In the aspect of alcohol politics, we are living in interesting times in Finland right now. Since 1969 and bringing keskiolut to grocery stores, it's soon the first time in Finnish history when the parliament votes about raising the abv level of brewery products sold in grocery stores to 5,5 %. And it will be a tough vote. There are other changes coming up in the alcohol law if the goverment's motion will pass, but to raise or not to raise the maximum abv of alcohol products sold in grocery stores from 4,7 % to 5,5 % is clearly the toughest question.

Finnish concept of reilu meininki steps into the picture, when we look at the arguments presented against changing the alcohol law in the discussion. For 48 years Finnish politicians have watched and allowed Finns to turn keppana their favourite alcoholic beverage, raise the total consumption of alcohol with keskari and face the social and health problems that over-consumption of easily drinkable and cheap keikyä causes. Now some politicians are seriously claiming that raising the abv level of alcoholic beverages available in grocery stores with 0,8 percentage points will increase alcohol-related health problems and deaths in the country magnificently. That the nation will change its almost for half a century legislatively guided taste for beer in an instant and the kepardi drinkers will turn to "nelosolut" (= 5,0-5,5 % abv pale lager) drinkers overnight. That the people who've drinked cheap pale lager all their lives will start to buy somewhat more expensive German-style wheat beers instead.

And of course the politicians are correct. People should be protected from free choice between cheap bulk pale lagers and expensive craft beers, since it clearly makes thing worse if people would start to choose one expensive 5,5 % craft beer rather than four cheap 4,7 % lagers. There seriously would be some real problems in the future. Like people thinking for themselves and taking responsibility of their own actions. Probably they would take responsibility of people around them and start to show Finnish reilu meininki  actual meaning. Sounds painful and 'orrible, doesn't it?


Keskiolut has an iconic status in the Finnish beer scene, so we'll have to select a Finnish iconic pop song to match it. Since Eppu Normaali has already been mentioned in the text, we'll take the band's most popular track. Initially the song was meant to be parody of the melancholic themes of Finnish popular music. However, even though only viina (booze) is the only beverage mentioned in the song, I would argue that keskiolut has its part in "työttömyys, viina, kirves ja perhe / lumihanki, poliisi ja viimeinen erhe" (unemployment, booze, axe and family / snowdrift, police and the last mistake) of the main character's destiny.

Eppu Normaali: Murheellisten laulujen maa (YouTube)

From the 1982 album Tie vie, the song was written by Martti Syrjä and Mikko Syrjä.

Sunday, October 22, 2017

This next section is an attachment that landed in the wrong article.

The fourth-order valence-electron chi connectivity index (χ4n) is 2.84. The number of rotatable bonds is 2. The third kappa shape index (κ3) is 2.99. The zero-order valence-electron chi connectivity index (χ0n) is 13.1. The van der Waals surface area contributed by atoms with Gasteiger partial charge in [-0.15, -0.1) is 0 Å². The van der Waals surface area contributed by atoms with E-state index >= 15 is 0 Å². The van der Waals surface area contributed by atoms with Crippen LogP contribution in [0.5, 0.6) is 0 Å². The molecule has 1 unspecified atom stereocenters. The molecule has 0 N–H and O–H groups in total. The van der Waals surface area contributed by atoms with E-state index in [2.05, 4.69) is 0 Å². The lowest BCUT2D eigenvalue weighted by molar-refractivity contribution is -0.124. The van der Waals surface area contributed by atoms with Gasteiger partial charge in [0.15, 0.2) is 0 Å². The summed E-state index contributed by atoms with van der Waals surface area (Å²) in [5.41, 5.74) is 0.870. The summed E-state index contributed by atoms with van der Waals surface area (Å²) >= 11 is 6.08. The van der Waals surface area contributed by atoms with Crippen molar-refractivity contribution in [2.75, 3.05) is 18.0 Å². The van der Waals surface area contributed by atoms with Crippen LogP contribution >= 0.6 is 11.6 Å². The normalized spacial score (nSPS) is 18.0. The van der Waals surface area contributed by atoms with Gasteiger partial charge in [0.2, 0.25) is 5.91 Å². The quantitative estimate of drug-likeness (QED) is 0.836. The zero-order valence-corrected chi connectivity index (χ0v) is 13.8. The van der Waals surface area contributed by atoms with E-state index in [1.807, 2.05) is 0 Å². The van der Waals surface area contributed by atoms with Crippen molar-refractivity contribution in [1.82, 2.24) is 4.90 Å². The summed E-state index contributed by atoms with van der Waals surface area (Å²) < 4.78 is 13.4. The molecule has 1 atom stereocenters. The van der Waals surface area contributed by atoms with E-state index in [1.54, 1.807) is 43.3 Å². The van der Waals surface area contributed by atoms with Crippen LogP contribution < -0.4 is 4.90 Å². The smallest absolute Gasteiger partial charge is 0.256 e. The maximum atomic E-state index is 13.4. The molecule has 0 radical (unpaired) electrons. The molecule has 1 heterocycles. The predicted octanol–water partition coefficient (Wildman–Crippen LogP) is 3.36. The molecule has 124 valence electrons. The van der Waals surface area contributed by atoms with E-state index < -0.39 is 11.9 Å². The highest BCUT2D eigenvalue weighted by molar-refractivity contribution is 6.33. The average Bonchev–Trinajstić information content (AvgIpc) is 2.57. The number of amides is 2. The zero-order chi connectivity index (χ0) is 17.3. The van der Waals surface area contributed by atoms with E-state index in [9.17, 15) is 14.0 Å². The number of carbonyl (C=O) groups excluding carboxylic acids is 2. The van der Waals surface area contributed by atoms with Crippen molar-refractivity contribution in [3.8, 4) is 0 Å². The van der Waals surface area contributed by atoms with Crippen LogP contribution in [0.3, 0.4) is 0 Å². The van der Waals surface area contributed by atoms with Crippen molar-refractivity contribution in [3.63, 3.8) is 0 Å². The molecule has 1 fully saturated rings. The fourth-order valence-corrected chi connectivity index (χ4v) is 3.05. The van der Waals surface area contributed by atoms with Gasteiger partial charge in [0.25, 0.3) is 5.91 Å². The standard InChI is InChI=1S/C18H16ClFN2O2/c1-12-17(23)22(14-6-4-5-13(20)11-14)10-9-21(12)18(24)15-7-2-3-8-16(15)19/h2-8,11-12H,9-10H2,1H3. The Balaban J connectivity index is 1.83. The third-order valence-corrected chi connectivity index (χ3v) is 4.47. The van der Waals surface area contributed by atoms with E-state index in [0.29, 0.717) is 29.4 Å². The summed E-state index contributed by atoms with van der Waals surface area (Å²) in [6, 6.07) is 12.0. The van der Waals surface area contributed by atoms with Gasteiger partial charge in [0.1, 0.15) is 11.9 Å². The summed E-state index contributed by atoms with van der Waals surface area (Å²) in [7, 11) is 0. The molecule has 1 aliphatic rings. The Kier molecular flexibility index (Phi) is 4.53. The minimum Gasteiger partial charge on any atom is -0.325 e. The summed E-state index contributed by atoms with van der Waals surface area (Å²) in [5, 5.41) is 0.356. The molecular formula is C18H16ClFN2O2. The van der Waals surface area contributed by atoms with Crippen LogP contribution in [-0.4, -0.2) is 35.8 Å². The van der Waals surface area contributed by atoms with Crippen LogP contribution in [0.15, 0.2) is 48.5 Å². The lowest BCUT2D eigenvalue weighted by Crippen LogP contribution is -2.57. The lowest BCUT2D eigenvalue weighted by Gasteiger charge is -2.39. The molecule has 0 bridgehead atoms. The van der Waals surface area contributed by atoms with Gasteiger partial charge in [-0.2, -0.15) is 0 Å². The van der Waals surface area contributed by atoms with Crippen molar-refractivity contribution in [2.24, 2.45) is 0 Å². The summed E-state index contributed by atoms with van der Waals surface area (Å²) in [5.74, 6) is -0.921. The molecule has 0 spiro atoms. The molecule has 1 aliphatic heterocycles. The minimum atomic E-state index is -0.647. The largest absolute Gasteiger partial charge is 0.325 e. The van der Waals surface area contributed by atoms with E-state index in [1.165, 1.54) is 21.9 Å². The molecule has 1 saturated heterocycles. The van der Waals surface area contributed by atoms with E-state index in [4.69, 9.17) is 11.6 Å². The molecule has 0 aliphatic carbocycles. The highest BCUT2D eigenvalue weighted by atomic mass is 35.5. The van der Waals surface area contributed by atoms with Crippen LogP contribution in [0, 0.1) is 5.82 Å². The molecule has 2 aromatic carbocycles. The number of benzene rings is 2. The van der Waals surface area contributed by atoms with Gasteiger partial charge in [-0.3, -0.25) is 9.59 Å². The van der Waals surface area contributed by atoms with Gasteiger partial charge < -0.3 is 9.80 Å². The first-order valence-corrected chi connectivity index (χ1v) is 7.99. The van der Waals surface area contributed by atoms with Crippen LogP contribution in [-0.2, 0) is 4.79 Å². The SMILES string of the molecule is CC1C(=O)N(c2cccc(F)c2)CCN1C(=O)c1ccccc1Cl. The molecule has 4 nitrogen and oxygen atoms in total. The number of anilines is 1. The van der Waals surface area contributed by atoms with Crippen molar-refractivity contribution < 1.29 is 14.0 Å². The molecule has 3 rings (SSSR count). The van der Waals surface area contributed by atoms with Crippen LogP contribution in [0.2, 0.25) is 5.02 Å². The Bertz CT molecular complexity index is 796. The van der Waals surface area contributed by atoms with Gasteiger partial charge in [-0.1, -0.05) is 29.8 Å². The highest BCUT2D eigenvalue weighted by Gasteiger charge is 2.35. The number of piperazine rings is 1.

Ölbeat 313: Founders Frootwood

Brewery: Founders Brewing Company
Country: United States
Style: Fruit Beer
Abv: 8 %
What about the beer?
Colour is light red with a small white head. Aroma has sweet bourbon, vanilla and berry juice. Taste begins with sweet vanilla-spiced cherries. Bourbon-soaked cherries and vanilla caramel malts take over. Towards the end slightly sour, sweet syrupy cherries get the upper hand of the bourbon. Aftertaste has sweet cherry juice and mildly bitter boozy kick.

Sweet, nicely barrel-aged cherry beer. Expected just cherry juice, got gently boozy and softly spicy cherry-flavoured brew. Fruity and strong. Very nice.


Someone can see the connection between bourbon whiskey and Tennessee, but the fact is that the song just started to play as an earworm while sipping the beer. So there were no options.

Arrested Development: Tennessee (YouTube)

From the 1992 album 3 Years, 5 Months and 2 Days in the Life Of..., the song was written by Thomas Todd and Aerle Taree. (The word "Tennessee" was sampled from Prince's Alphabet Street, 1988, and the unauthorized use cost the samplers 100.000 $.)

Thursday, October 19, 2017

Ölbeat 312: Cool Head Copacabana

Brewery: Cool Head Brew
Country: Finland
Style: Specialty Grain
Abv: 7 %
What about the beer?
Colour is hazy dark orange with a large natural white head. Aroma has lemon, grapefruit, resin and pine. Taste starts with piny bitter grapefruit. Sharp pine and bitter grapefruit take over with slightly sweet malty flavour in the background. Towards the end pine beats the citrus, sweet orange sticks out a little. Aftertaste has sharp resiny dryness and citrus bitterness.

Heavily piny and resiny Rye IPA. Some citrus and malts in the flavour, too. Not superfresh, not too exciting, but strong and tasty. In some nice way slaps the drinker in the face with bitterness.


Since one of the brewers is Cleber from Brazil and since the brew offered a fruity face-slapping session, it's self-evident that I chose Brazilian music that slaps - and hits and kicks and bites - in the face. No fruit, tho: it's the Cavalera brothers and the rest of Sepultura!

Sepultura: Arise (YouTube)

From the 1991 album Arise, the song was written by Sepultura.

Wednesday, October 18, 2017

Ölbeat 311: BrewDog Cocoa Psycho

Brewery: BrewDog
Country: Scotland
Style: Imperial Stout
Abv: 10 %
What about the beer?
Colour is black with a two-finger thick brown head. Aroma has dark chocolate, cappuccino and roasted malts. Taste starts with biting bittersweet chocolate. Sweet roasted malts and bitter dark chocolate take over with hints of espresso. Towards the end dark chocolate and slightly sweet coffee rise up with smooth bitterness. Aftertaste has lasting bitter cocoa and strong dry roast.

Strong and absolutely delicious Imperial Stout. Chocolate leads the way, roast and coffee follow. Smooth bitterness grows all the way. It's not punk - it's damn good beer.


Punk sells. Just ask Henry Rollins. Or BrewDog. ;)

Black Flag: Black Coffee (YouTube)

From the 1984 album Slip It In, the song was written by Greg Ginn.